Dominic is a British citizen. He is married to Katy, from America, and the couple has a daughter, Madeline, also British.
The couple met online in 2005 when Katy heard a song by a band Dominic was in - Graystar. The song was called Cry No More. She fell in love with her now husband and his music and has not looked back since.
The family got in touch with BritCits when Dominic in early April 2016 was refused the right to live in the UK - his home country - with his family. The family has asked them to re-consider, based on the fact that the couple has been married for nine years, and their British daughter has lived half her life here.
This is not just Dominic’s home, being born and raised in Britain, it is also Madeline's home. She has a wonderful life here with her grandparents, aunties and uncles, five cousins and her friends at nursery and community in Eastbourne.
In their visa application the family included fifteen letters of support, including personal messages from close friends, their doctor, Madeline's nursery, their parish priest and bank manager. They told the Home Office that Katy has lived and worked in the UK before, for over three years as Dominic’s wife, when they married in 2006. She has never claimed benefits, pays her taxes, lives a productive life in the UK and even speaks English fluently. The ties in their local community are strong.
Dominic’s family with their application included stories of how his ancestors fought and died in wars for the UK, to secure the freedom of future generations. But it was all to no avail. The Home Office refused their application on grounds that breaking a family apart is reasonable and justifiable, even though Madeline's life will be torn apart.
Home Office said that Dominic and his daughter can remain in the UK because they are British. It also informs them that Katy can leave the UK because “it is considered that there are no concerns regarding the safety and welfare of your daughter as she would be with her father in the UK.”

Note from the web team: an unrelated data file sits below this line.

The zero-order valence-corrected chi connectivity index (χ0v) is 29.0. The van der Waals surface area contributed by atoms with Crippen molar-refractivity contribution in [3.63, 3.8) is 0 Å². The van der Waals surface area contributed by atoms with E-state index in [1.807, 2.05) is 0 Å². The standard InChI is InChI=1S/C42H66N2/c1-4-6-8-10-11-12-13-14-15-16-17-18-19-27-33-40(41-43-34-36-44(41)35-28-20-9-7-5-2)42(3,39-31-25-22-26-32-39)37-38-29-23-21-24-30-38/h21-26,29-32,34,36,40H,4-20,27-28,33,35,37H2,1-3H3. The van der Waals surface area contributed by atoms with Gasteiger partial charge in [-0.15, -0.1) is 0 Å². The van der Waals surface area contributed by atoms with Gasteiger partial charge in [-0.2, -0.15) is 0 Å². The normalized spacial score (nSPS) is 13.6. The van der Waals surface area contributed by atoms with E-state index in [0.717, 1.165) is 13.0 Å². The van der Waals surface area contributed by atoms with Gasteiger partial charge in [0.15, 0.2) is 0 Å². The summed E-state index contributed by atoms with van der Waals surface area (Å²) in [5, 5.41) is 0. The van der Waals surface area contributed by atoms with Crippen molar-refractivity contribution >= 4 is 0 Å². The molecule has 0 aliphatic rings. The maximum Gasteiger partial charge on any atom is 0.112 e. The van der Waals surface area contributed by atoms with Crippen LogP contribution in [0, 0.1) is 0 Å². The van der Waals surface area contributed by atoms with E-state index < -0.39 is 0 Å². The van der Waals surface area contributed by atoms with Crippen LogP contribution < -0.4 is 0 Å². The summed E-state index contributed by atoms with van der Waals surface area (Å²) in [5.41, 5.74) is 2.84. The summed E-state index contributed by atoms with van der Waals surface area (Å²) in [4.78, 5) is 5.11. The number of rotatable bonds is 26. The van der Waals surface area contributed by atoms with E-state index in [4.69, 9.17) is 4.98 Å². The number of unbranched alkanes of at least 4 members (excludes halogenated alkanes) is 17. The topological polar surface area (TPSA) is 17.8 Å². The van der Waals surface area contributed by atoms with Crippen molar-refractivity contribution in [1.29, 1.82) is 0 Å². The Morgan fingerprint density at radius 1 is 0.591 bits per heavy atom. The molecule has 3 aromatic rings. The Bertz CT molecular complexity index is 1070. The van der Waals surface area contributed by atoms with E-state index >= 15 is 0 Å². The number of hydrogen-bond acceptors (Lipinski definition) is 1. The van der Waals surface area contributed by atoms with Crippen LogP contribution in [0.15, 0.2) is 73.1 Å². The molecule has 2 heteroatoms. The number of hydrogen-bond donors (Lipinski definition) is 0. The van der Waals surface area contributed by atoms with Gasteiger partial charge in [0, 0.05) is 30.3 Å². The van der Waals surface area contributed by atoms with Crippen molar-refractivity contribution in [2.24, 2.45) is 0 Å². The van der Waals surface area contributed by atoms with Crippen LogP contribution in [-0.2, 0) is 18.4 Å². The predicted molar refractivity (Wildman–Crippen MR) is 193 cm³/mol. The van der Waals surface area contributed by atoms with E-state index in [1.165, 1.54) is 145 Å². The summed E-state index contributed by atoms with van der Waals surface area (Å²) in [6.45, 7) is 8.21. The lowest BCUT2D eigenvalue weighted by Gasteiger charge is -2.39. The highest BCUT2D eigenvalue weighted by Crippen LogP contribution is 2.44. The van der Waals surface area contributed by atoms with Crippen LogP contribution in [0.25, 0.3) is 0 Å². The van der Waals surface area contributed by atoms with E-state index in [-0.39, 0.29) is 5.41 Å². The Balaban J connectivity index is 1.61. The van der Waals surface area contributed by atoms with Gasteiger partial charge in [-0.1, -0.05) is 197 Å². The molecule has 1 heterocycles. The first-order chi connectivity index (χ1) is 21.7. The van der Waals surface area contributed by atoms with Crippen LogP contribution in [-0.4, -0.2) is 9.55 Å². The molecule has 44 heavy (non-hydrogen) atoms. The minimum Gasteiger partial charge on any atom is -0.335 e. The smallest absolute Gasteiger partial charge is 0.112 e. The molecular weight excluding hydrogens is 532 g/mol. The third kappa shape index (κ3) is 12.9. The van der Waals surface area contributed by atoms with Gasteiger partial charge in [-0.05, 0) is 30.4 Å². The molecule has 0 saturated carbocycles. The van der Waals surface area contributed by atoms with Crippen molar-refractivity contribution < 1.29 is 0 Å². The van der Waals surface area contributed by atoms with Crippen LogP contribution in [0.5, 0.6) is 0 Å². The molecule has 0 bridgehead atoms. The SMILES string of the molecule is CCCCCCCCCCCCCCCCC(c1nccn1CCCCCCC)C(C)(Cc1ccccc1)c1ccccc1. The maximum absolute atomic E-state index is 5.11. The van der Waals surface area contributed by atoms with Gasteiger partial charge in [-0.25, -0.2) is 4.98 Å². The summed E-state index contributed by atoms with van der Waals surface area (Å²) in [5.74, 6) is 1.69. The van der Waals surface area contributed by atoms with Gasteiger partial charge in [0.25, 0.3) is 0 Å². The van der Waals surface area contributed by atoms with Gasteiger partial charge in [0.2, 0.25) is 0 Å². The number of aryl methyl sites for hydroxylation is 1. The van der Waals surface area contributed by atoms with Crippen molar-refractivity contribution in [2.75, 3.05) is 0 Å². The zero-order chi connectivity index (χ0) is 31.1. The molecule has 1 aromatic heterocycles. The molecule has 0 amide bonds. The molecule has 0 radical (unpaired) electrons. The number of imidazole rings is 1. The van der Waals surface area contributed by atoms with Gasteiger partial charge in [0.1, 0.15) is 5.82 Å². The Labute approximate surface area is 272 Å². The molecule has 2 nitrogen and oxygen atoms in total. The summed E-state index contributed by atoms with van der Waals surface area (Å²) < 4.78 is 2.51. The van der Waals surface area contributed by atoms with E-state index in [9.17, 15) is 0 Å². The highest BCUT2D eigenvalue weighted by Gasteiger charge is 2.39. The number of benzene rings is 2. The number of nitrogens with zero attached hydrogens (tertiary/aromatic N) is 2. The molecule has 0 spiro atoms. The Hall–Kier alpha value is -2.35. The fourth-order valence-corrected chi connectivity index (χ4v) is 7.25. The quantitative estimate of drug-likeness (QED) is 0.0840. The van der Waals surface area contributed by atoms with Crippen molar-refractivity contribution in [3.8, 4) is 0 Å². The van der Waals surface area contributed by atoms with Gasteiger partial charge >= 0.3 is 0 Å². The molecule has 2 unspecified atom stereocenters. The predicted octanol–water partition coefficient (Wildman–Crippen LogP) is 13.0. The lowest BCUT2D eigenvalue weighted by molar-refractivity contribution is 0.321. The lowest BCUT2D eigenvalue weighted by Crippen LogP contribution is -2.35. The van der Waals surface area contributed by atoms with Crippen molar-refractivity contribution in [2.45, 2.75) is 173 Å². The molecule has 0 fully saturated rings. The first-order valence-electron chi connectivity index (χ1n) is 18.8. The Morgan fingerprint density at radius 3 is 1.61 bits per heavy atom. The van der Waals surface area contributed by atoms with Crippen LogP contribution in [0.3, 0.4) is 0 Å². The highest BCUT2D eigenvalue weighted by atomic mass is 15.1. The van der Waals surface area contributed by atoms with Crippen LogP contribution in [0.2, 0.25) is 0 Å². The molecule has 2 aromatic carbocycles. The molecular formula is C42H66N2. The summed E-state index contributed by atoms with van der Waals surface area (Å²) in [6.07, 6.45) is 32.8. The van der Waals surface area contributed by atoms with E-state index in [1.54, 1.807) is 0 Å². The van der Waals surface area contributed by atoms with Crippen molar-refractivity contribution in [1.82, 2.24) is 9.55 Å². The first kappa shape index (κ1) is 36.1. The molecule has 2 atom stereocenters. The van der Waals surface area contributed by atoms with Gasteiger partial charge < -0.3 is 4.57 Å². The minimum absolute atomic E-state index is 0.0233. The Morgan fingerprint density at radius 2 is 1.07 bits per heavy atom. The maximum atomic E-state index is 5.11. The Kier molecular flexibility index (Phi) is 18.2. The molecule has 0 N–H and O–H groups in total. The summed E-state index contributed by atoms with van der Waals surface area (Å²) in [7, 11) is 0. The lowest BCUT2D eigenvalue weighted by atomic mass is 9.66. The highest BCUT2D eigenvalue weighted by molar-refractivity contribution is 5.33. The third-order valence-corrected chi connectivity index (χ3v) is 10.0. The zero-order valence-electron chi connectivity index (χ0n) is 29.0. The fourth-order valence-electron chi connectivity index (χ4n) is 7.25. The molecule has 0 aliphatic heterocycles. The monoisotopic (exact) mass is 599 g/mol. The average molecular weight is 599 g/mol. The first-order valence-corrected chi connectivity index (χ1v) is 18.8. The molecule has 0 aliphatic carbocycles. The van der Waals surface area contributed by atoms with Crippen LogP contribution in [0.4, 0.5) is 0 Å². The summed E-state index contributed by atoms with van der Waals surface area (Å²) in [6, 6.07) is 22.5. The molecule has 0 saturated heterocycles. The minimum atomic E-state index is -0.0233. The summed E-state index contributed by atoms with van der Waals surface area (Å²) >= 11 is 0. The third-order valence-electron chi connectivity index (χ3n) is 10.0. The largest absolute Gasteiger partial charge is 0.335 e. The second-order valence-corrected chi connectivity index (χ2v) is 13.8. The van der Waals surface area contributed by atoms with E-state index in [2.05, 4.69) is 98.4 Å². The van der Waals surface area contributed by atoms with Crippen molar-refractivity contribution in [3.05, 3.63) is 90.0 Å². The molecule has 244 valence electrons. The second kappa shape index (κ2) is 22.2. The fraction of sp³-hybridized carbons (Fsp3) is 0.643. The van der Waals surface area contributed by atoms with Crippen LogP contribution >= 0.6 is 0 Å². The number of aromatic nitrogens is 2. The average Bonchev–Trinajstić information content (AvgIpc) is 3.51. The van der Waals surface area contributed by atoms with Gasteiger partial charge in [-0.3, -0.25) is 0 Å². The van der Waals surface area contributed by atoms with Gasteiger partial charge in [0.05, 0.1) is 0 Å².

Dominic never believed back in 2009 when they decided to spend a couple of years in USA, that they wouldn't be able to come back and live here. At the time they’d lived in Edinburgh for nearly three years, and Katy was holding a spouse visa, granted in 2007 which enabled her to work the whole time and enjoy their first few years of marriage together in Britain.
Dominic now rues the day he decided to try life in America for a temporary period in 2009; he had no idea that the UK government would shut the door on his family, and deny them the right to live here as a family. He feels betrayed at being locked out of his own country.
Since 2012, the family has been exiled from the life in the UK they very much crave. Their intention was always to have their child brought up with the large and close-knit family in Britain.
However, in 2014, two years after the government imposed a price on love, Katy managed to gain an intra-company transfer, thereby a Tier 2 visa, paid for by her employer. This allowed her to live in the UK and the family once again and hopes of a life in the UK rekindled. Alas, just four months into her new role Katy was made redundant as a result of world-wide restructuring. Without a valid visa, the family was forced to leave the UK. It was a terrible blow.
Dominic felt his like America was empty and unhappy, he fell victim to depression. The family was isolated in America; their relationship with the family in the UK turned into a Skype one.
Their local MP, Caroline Ansell, told them these rules were never meant to affect genuinely married couples like them. So in August 2015, Dominic and Katy decided to move to the UK and apply, prepared to appeal. In April 2016, the Home Office presented the couple with a refusal letter. They now have 14 days to appeal and hope that a judge will see sense where the Home Office refuses to. However, the appeals process will take around a year – they don’t want to wait that long. They’re not sure they can afford to.
It seems odd to Dominic that his ancestors died fighting for the UK in the Great War, his great uncle died on D-Day. Multiple generations of his family have lived here and Dominic has not ever broken a single law in his life – he hasn’t even ever been unemployed since marrying Katy.
There is no answer when Dominic asks “Do I not deserve the right to live in my own country with my British daughter and wife of nearly 10 years? My wife has a degree, has an excellent work history and offers so much to this country with her skills and work ethic.”
The family is aware that they can apply based on Dominic’s income of £18,600 once he has a job paying that much. However even then they would have to be apart for a year, because of the evidential requirements necessitated by the rules and the application processing time.
It is an immoral, brutal policy which has no place in British life.
This is yet another example of how unjust, how fundamentally destructive this Conservative government is with its immigration policies; how careless and negligent the Home Office is with the crucial, fundamental right of a citizen, the very right that Dominic’s ancestors fought for in the wars: the right to live freely in one's own country.
The couple has started a petition which they hope others will sign in a show of support which may just aid their appeal.